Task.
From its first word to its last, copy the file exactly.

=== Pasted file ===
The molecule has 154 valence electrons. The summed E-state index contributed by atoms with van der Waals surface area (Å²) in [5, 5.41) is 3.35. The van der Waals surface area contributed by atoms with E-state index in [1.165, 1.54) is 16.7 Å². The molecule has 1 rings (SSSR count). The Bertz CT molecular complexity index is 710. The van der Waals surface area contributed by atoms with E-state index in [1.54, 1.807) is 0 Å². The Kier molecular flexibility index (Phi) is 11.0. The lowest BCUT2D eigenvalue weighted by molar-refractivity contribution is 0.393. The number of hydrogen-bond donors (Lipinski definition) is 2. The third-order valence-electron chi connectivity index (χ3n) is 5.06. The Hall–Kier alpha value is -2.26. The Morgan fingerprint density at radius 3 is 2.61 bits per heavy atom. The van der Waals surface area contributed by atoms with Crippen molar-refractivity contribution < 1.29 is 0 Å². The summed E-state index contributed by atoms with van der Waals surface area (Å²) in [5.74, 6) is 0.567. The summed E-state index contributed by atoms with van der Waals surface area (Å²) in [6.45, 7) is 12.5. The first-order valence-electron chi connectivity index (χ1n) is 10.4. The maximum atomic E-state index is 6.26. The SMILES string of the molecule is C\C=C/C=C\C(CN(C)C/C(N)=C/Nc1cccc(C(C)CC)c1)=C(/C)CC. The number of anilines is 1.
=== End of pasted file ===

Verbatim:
The molecule has 154 valence electrons. The summed E-state index contributed by atoms with van der Waals surface area (Å²) in [5, 5.41) is 3.35. The van der Waals surface area contributed by atoms with E-state index in [1.165, 1.54) is 16.7 Å². The molecule has 1 rings (SSSR count). The Bertz CT molecular complexity index is 710. The van der Waals surface area contributed by atoms with E-state index in [1.54, 1.807) is 0 Å². The Kier molecular flexibility index (Phi) is 11.0. The lowest BCUT2D eigenvalue weighted by molar-refractivity contribution is 0.393. The number of hydrogen-bond donors (Lipinski definition) is 2. The third-order valence-electron chi connectivity index (χ3n) is 5.06. The Hall–Kier alpha value is -2.26. The Morgan fingerprint density at radius 3 is 2.61 bits per heavy atom. The van der Waals surface area contributed by atoms with Crippen molar-refractivity contribution < 1.29 is 0 Å². The summed E-state index contributed by atoms with van der Waals surface area (Å²) in [5.74, 6) is 0.567. The summed E-state index contributed by atoms with van der Waals surface area (Å²) in [6.45, 7) is 12.5. The first-order valence-electron chi connectivity index (χ1n) is 10.4. The maximum atomic E-state index is 6.26. The SMILES string of the molecule is C\C=C/C=C\C(CN(C)C/C(N)=C/Nc1cccc(C(C)CC)c1)=C(/C)CC. The number of anilines is 1.